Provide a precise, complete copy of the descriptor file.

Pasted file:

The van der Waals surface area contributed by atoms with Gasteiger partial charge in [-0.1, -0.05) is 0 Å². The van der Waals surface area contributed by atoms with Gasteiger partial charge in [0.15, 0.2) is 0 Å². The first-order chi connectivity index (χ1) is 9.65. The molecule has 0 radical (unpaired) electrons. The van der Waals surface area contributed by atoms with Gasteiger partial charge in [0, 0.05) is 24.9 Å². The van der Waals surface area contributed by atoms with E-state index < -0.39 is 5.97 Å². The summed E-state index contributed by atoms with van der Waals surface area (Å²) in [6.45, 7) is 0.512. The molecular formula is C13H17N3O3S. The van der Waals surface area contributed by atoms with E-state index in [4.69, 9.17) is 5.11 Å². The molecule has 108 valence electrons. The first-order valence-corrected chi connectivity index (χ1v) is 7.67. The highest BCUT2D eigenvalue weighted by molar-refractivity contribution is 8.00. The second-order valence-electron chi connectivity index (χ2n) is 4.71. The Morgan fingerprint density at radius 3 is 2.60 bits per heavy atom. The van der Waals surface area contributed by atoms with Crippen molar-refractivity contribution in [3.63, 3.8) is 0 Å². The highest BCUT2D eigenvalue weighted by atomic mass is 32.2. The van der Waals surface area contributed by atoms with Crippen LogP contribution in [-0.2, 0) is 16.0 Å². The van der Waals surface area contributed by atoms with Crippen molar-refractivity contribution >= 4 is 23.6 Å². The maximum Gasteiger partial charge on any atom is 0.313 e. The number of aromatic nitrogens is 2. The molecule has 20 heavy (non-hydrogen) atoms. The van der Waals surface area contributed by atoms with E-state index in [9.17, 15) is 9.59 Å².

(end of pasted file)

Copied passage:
The van der Waals surface area contributed by atoms with Gasteiger partial charge in [-0.1, -0.05) is 0 Å². The van der Waals surface area contributed by atoms with Gasteiger partial charge in [0.15, 0.2) is 0 Å². The first-order chi connectivity index (χ1) is 9.65. The molecule has 0 radical (unpaired) electrons. The van der Waals surface area contributed by atoms with Gasteiger partial charge in [0, 0.05) is 24.9 Å². The van der Waals surface area contributed by atoms with E-state index < -0.39 is 5.97 Å². The summed E-state index contributed by atoms with van der Waals surface area (Å²) in [6.45, 7) is 0.512. The molecular formula is C13H17N3O3S. The van der Waals surface area contributed by atoms with E-state index in [4.69, 9.17) is 5.11 Å². The molecule has 108 valence electrons. The first-order valence-corrected chi connectivity index (χ1v) is 7.67. The highest BCUT2D eigenvalue weighted by molar-refractivity contribution is 8.00. The second-order valence-electron chi connectivity index (χ2n) is 4.71. The Morgan fingerprint density at radius 3 is 2.60 bits per heavy atom. The van der Waals surface area contributed by atoms with Crippen molar-refractivity contribution in [3.63, 3.8) is 0 Å². The highest BCUT2D eigenvalue weighted by atomic mass is 32.2. The van der Waals surface area contributed by atoms with Crippen LogP contribution in [-0.2, 0) is 16.0 Å². The van der Waals surface area contributed by atoms with Crippen molar-refractivity contribution >= 4 is 23.6 Å². The maximum Gasteiger partial charge on any atom is 0.313 e. The number of aromatic nitrogens is 2. The molecule has 20 heavy (non-hydrogen) atoms. The van der Waals surface area contributed by atoms with E-state index in [9.17, 15) is 9.59 Å².